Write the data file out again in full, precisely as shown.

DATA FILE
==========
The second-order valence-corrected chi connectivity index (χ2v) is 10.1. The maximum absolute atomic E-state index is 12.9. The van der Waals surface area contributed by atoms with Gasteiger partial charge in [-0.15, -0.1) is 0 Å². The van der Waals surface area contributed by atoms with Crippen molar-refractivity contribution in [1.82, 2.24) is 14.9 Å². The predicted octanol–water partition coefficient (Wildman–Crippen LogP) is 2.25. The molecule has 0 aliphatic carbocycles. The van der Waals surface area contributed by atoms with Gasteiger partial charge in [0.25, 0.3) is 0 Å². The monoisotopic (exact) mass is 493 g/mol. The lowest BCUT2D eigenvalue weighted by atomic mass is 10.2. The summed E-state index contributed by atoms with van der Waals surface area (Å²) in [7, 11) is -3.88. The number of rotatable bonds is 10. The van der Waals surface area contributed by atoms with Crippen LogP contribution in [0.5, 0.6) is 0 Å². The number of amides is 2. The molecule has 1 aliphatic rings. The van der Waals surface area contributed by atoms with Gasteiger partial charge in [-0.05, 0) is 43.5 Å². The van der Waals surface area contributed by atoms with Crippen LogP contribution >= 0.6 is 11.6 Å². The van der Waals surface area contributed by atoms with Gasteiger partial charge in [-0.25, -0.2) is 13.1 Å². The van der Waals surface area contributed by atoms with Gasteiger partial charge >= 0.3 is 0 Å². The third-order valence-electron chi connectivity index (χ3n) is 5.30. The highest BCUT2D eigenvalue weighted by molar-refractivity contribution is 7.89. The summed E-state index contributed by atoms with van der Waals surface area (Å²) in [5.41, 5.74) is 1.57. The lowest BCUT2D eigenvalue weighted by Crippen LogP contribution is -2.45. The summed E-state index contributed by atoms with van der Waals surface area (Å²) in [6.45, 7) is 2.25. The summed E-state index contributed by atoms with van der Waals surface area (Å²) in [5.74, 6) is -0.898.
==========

The second-order valence-corrected chi connectivity index (χ2v) is 10.1. The maximum absolute atomic E-state index is 12.9. The van der Waals surface area contributed by atoms with Gasteiger partial charge in [-0.15, -0.1) is 0 Å². The van der Waals surface area contributed by atoms with Crippen molar-refractivity contribution in [1.82, 2.24) is 14.9 Å². The predicted octanol–water partition coefficient (Wildman–Crippen LogP) is 2.25. The molecule has 0 aliphatic carbocycles. The van der Waals surface area contributed by atoms with Gasteiger partial charge in [0.25, 0.3) is 0 Å². The monoisotopic (exact) mass is 493 g/mol. The lowest BCUT2D eigenvalue weighted by atomic mass is 10.2. The summed E-state index contributed by atoms with van der Waals surface area (Å²) in [7, 11) is -3.88. The number of rotatable bonds is 10. The van der Waals surface area contributed by atoms with Crippen LogP contribution in [0.5, 0.6) is 0 Å². The number of amides is 2. The molecule has 1 aliphatic rings. The van der Waals surface area contributed by atoms with Gasteiger partial charge in [-0.05, 0) is 43.5 Å². The van der Waals surface area contributed by atoms with Crippen LogP contribution >= 0.6 is 11.6 Å². The van der Waals surface area contributed by atoms with Gasteiger partial charge in [-0.25, -0.2) is 13.1 Å². The van der Waals surface area contributed by atoms with Gasteiger partial charge >= 0.3 is 0 Å². The third-order valence-electron chi connectivity index (χ3n) is 5.30. The highest BCUT2D eigenvalue weighted by molar-refractivity contribution is 7.89. The summed E-state index contributed by atoms with van der Waals surface area (Å²) in [5.41, 5.74) is 1.57. The lowest BCUT2D eigenvalue weighted by Crippen LogP contribution is -2.45. The summed E-state index contributed by atoms with van der Waals surface area (Å²) in [6.45, 7) is 2.25. The summed E-state index contributed by atoms with van der Waals surface area (Å²) in [5.74, 6) is -0.898.